A divided appellate court has affirmed a man’s drug dealing and conspiracy convictions despite disagreement among the panel as to whether admitted evidence found during a warrantless arrest should have been excluded.
In Robert Shorter v. State of Indiana, 19A-CR-2904, Anderson Police received a complaint that Robert Shorter and another man had traveled from Detroit to Anderson to sell drugs. Shorter, who sold drugs to a confidential informant, was later arrested at a home after telling the informant that he knew people were looking for him and wanted to leave town.
When law enforcement arrived at the home to make the arrest, they could plainly observe Shorter through the open front door, sitting on a couch inside. After more than 40 minutes of watching him, law enforcement approached to make the arrest and Shorter complied when he saw them coming.
In court, Shorter filed a motion to suppress certain statements and evidence surrounding his arrest, but the Madison Circuit Court denied the motion. After the jury found him guilty, Shorter was sentenced to an aggregate 23-year term in the Department of Correction for Level 2 felony dealing in methamphetamine, Level 3 dealing in a narcotic drug, Level 3 felony conspiracy to commit dealing in a narcotic drug and Level 3 felony aiding, inducing or causing dealing in methamphetamine.
Shorter appealed, arguing the trial court erred when it denied his motion to suppress and admitted evidence obtained as a result of his warrantless arrest and the warrantless search of the home. Specifically, he claimed both the Fourth Amendment to the U.S. Constitution and Article 1, Section 11 of the Indiana Constitution had been violated.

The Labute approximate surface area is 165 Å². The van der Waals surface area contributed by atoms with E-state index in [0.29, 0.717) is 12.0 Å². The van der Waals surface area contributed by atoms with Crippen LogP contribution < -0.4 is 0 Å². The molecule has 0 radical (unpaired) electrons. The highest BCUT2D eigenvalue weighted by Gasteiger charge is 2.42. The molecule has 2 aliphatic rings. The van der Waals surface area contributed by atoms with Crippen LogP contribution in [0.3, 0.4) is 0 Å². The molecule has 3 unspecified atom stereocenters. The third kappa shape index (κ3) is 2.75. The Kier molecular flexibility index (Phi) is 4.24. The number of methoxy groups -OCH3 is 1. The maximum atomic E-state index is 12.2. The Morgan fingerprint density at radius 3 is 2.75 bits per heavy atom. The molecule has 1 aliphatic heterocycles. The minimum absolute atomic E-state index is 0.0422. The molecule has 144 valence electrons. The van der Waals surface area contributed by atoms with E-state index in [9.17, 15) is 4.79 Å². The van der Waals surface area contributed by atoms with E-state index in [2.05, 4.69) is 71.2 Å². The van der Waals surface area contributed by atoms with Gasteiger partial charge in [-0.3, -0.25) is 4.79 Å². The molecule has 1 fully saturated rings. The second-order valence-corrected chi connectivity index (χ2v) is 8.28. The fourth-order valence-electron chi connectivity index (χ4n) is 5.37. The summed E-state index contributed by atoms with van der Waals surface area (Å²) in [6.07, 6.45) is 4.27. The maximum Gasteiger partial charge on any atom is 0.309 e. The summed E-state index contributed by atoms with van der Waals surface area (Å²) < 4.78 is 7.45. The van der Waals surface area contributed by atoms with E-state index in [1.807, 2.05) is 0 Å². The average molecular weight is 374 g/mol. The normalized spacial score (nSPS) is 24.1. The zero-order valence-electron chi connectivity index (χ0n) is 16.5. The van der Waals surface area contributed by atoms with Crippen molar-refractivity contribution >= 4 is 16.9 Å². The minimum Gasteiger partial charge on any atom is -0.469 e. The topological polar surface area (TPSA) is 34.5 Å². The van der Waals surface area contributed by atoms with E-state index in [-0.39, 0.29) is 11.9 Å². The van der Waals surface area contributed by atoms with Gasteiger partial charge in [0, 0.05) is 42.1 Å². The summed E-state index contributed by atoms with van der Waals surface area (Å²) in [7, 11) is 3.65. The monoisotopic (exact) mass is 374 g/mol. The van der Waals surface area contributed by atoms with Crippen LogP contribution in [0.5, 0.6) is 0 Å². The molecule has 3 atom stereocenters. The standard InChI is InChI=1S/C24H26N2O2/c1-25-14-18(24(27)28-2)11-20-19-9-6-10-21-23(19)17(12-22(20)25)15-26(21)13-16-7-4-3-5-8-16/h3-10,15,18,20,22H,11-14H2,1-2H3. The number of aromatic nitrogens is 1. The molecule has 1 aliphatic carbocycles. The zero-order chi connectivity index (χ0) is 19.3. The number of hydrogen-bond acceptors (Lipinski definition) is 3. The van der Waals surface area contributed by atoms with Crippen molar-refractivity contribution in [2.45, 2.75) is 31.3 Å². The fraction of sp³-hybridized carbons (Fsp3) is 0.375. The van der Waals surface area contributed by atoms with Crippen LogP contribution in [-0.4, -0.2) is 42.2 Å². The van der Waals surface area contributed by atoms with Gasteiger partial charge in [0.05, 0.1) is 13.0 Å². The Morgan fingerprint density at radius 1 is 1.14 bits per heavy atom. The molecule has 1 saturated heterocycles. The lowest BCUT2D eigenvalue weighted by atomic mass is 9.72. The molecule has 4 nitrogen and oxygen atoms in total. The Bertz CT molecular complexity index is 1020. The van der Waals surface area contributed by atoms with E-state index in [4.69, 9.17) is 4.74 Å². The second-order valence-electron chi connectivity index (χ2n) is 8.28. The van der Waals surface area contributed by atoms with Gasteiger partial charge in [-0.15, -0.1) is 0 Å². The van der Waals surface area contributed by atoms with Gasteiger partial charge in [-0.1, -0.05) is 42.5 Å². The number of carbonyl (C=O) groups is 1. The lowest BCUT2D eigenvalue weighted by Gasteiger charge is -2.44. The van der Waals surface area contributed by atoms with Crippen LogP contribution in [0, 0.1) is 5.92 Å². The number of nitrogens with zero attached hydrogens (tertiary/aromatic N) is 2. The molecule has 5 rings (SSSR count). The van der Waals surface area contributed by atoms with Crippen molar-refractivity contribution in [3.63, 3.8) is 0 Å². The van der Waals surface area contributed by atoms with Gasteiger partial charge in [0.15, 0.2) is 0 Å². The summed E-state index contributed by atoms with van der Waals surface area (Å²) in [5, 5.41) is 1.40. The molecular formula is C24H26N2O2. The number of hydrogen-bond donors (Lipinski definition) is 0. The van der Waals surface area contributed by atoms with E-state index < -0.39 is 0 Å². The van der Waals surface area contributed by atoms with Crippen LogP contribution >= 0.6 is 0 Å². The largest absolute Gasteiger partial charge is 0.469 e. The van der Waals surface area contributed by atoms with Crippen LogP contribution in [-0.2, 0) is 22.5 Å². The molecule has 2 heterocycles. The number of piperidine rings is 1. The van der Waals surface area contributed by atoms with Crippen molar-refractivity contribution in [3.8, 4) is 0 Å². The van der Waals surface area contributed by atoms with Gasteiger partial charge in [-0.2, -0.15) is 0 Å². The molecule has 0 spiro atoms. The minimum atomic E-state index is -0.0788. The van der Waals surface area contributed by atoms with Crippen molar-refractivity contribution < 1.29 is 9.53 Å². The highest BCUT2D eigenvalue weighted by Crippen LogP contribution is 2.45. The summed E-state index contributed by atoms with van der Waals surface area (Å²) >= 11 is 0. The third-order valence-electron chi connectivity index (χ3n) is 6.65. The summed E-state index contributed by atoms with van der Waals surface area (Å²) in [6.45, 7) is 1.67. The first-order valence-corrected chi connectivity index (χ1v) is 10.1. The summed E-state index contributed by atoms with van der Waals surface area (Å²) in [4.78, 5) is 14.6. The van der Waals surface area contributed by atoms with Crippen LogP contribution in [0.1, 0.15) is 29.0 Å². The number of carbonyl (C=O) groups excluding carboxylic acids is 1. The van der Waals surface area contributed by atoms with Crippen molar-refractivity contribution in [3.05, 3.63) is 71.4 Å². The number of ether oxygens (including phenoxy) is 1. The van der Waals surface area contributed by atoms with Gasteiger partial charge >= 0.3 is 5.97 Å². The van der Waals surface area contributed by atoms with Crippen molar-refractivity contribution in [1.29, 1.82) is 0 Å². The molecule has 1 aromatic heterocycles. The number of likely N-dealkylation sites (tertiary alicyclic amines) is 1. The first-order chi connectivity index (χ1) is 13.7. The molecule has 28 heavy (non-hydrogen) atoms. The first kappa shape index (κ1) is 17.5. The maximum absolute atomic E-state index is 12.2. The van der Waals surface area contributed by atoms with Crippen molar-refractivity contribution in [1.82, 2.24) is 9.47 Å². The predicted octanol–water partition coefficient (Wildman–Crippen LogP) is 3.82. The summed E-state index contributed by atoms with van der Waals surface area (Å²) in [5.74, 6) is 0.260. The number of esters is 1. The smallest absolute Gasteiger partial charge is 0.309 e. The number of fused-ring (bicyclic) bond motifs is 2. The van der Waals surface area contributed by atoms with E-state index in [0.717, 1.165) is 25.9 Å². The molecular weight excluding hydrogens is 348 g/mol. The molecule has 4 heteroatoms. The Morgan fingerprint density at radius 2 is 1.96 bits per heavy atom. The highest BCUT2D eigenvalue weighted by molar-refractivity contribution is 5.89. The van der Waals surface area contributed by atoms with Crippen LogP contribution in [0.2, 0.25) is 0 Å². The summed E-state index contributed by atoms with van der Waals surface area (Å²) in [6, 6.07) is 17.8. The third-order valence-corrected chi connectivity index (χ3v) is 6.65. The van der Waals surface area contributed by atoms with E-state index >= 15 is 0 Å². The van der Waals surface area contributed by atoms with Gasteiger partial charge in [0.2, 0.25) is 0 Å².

A split Court of Appeals panel affirmed, finding that the warrantless arrest of Shorter was supported by probable cause and exigent circumstances, and that the warrantless search that produced the heroin and methamphetamine introduced as evidence was lawful.
“Given the particular facts of this case, it would have been advisable and best practice for officers to at least attempt to obtain an electronic warrant prior to the arrest, but because there were sufficient exigent circumstances consistent with those found in cases like (Myers v. State, 454 N.E.2d 861, 864 (Ind. 1983)) and (Banks v. State, 265 Ind. 71, 77-78, 351 N.E.2d 4, 9 (1976)), a warrant was not required,” now-Senior Judge John Baker wrote for the appellate majority, joined by Chief Judge Cale Bradford.
Next, in determining whether the warrantless arrest violated the Indiana Constitution, the majority concluded that the balance of the factors under Litchfield v. State, 824 N.E.2d 356, 359 (Ind. 2005), showed that the arrest of Shorter was reasonable.
Lastly, the majority judges found sufficient evidence to support Shorter’s dealing and conspiracy convictions.
But Judge Rudolph Pyle dissented from the majority’s Fourth Amendment conclusion, contending that “because an arrest warrant could have been obtained and the facts do not demonstrate the existence of an emergency or the imminent destruction or removal of evidence, I believe the evidence obtained on the date of Shorter’s arrest should not have been admitted at trial.”
“In this case, law enforcement officers were required to obtain an arrest warrant if they wanted to enter the residence to affect Shorter’s arrest; they claimed they could not because they did not know Shorter’s name. While it is true that a person’s name usually appears on an arrest warrant, it is not required. If a person’s name is unknown, Indiana law provides that an arrest warrant can designate a suspect by any ‘name or description by which he can be identified with reasonable certainty[.],’” Pyle wrote in his dissent.
The dissenting judge further argued that considering “the advent of technology over the last several decades, it becomes clear that the facts in this case do not establish the existence of an emergency demonstrating the imminent destruction or removal of evidence.” Thus, he would reverse the convictions under counts I and II and remand for resentencing.